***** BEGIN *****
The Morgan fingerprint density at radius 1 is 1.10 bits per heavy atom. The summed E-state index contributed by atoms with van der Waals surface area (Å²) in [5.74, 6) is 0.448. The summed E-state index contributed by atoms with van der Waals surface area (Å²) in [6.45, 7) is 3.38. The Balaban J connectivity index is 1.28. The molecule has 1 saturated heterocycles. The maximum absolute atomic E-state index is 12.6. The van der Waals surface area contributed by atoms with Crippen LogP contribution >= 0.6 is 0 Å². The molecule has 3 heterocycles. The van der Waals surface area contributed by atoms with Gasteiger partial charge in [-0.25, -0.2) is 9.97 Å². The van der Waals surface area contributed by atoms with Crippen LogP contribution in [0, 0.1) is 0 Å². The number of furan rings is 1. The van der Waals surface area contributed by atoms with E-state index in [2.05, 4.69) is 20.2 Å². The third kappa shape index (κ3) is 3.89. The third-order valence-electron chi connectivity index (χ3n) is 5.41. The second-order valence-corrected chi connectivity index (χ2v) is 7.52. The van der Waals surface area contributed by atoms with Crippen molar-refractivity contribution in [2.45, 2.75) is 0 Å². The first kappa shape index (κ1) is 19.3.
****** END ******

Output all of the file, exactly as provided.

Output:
The Morgan fingerprint density at radius 1 is 1.10 bits per heavy atom. The summed E-state index contributed by atoms with van der Waals surface area (Å²) in [5.74, 6) is 0.448. The summed E-state index contributed by atoms with van der Waals surface area (Å²) in [6.45, 7) is 3.38. The Balaban J connectivity index is 1.28. The molecule has 1 saturated heterocycles. The maximum absolute atomic E-state index is 12.6. The van der Waals surface area contributed by atoms with Crippen LogP contribution >= 0.6 is 0 Å². The molecule has 3 heterocycles. The van der Waals surface area contributed by atoms with Gasteiger partial charge in [-0.25, -0.2) is 9.97 Å². The van der Waals surface area contributed by atoms with Crippen LogP contribution in [0, 0.1) is 0 Å². The number of furan rings is 1. The van der Waals surface area contributed by atoms with E-state index in [2.05, 4.69) is 20.2 Å². The third kappa shape index (κ3) is 3.89. The third-order valence-electron chi connectivity index (χ3n) is 5.41. The second-order valence-corrected chi connectivity index (χ2v) is 7.52. The van der Waals surface area contributed by atoms with Crippen molar-refractivity contribution in [2.45, 2.75) is 0 Å². The first kappa shape index (κ1) is 19.3.